Samuel Augustus Floyd, who arrived in Apalachicola in 1840, has left a treasure to local historians. During 1872, he kept a diary of his life in Apalachicola.
The following story is based on an excerpt from that diary.
In March 1872, Floyd, then 32 years old, was active in local politics and living in a boarding house, possibly one occupying the now empty lot adjacent to the Raney House.
There was lots of fun and excitement in Apalachicola in those days.
At a city meeting, a tipsy young Mr. Hunter knocked down “a negro who had appropriated his father’s seat” while the elder Hunter was speaking to the assembly. Marshall Gillen attempted to come between the men and became embroiled in the fight himself.
“The utmost confusion prevailed for some minutes but order was restored by frequent calls from the chair,” Floyd wrote.
Local politics, it seems, has hardly changed.
That same month, Floyd purchased the city’s first croquet set, delivered from Columbus, Ga. at a cost of $5.25. A croquet club was quickly formed.
Mrs. Pohlman hosted a “Pop” on April 9. Floyd attended but wrote that he “felt badly and didn’t enjoy it much.”
What he did enjoy was five “havanahs,” cigars given to him by Richardson, another Roan boarding house resident. Floyd must have had a taste for tobacco because the diary describes at length a tobacco pouch sent to Floyd by Miss M. R. F. The pouch was made of rich material and “admirably” embroidered.
Floyd must have had a taste for the ladies too. He wrote that at the Pohlman Pop, he kissed a young lady named Carrie “after a protracted scuffle.” He observed his own behavior was very rude but balanced by Carrie’s prudishness.
Earlier in the month, he escorted Misses Mena and Jane to see off the “St. Clair” which was carrying some Apalachicola residents to northerly destinations.
He was the sole male participant in a six part croquet match on April 17, siding with Misses Ella King and Teresa against the Misses Baker and Phena Pohlman. The party finished after dark and Floyd escorted the young ladies home.
Seems the local lassies were full of fun. Floyd recounts how Ella Wakefield attempted to play a trick on her cousin Georgia Bryant involving fleas. Ella, who Floyd describes as “a model of conventional dignity, “collected a vial of fleas over several weeks. One afternoon, after being teased by Georgia, Ella rushed at her with the vial up her sleeve. Georgia whirled Ella onto a bed and the stopper of the vial was popped out releasing the fleas on the bodice of Georgia’s dress.
Floyd wrote that “the effect on Miss Bryant, who naturally loved a joke, can be best imagined.”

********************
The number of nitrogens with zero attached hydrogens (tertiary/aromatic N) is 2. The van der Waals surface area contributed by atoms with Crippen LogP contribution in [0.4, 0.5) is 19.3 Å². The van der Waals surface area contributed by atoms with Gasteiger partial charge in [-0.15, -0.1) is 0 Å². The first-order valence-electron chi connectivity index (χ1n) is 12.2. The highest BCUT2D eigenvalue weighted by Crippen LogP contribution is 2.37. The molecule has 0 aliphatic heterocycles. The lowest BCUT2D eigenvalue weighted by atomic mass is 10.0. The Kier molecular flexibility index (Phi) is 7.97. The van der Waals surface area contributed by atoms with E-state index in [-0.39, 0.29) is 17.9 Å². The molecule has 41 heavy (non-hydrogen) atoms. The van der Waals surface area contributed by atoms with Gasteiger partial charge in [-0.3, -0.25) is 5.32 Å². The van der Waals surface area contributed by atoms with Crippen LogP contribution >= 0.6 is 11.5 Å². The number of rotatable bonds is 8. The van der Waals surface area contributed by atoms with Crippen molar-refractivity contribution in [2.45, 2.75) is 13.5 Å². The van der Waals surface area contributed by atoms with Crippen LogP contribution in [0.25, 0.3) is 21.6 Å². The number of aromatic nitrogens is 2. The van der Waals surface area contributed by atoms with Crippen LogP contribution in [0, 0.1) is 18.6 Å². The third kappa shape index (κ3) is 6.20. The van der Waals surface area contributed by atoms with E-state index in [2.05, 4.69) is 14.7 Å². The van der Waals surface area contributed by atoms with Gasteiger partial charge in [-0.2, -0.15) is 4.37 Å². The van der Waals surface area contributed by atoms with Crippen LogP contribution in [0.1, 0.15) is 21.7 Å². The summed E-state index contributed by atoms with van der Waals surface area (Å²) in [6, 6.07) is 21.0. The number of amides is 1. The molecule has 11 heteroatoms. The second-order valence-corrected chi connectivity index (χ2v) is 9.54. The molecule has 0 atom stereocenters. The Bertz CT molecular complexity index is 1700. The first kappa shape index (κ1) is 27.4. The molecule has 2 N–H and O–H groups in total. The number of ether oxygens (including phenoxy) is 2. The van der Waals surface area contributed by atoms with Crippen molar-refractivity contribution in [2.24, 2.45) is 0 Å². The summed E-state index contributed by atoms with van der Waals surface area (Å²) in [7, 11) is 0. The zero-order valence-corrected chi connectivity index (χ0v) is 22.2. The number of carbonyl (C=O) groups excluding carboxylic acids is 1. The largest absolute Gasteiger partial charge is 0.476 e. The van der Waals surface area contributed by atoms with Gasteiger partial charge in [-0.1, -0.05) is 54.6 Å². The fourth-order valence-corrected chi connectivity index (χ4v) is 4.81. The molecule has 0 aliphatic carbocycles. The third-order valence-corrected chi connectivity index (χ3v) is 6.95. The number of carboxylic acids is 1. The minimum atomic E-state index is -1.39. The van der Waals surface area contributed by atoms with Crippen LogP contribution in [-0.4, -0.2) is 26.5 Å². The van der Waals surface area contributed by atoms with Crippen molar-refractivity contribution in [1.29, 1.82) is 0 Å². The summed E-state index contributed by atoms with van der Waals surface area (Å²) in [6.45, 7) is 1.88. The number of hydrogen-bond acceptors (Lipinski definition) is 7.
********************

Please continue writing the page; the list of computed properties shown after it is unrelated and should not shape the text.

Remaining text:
During April, a story of a supernatural nature unfolded in the pages of Floyd’s diary.
On April 13 over breakfast, Mrs. Easton, Floyd’s housekeeper, informed him that the entire household had been awakened the previous evening by a ghost.
This leads one to speculate on Floyd’s whereabouts on the night of April 12, since he apparently was not awakened with everybody else, but that would be another story.
In any case, Easton recounted that she and Captain Davis, another resident of the boarding house, had heard someone calling in distress.
Floyd encountered Davis at a local lumber mill later in the morning.
“I asked him about it thinking, of course, that he would make light of it. To my surprise, Davis became very grave, when I bantered him,” wrote Floyd. “(He) said that he did hear a most distinct wail as if a child were crying in distress and thought of getting up to inquire if Mrs. Easton’s infant was ill.”
Other witnesses to the haunting reported hearing a ghostly pattering of feet.
Floyd undertook to investigate the phenomenon and came up with a less than ghostly cause for the spooky sounds. A neighbor’s child had come down with the whooping cough causing the “cries of distress” and the pattering of feet was produced by stray goats congregating in an abandoned cotton warehouse across the street from the Roan boarding house.
Floyd, born March 17, 1846 in Camden County, Ga., enlisted into the Second Florida Infantry at age 16 in Jacksonville. He was the nephew of Robert Floyd who served in the Florida Legislature in the 1840's and 1850's.
Before coming to Apalachicola, Floyd worked in the lumber trade in Jacksonville and along the Georgia coast. He was appointed log and timber inspector for Franklin County in 1872, the year of this ghost story. He served as a Franklin County representative in the Florida House of Representatives in 1877 and the city tax assessor. In 1883, he was elected sheriff of Franklin County.
He died in Atlanta on June 20, 1902 and was returned to Apalachicola and buried in Magnolia Cemetery on June 23. According to the Times, hundreds of people attended the popular Mr. Floyd’s funeral.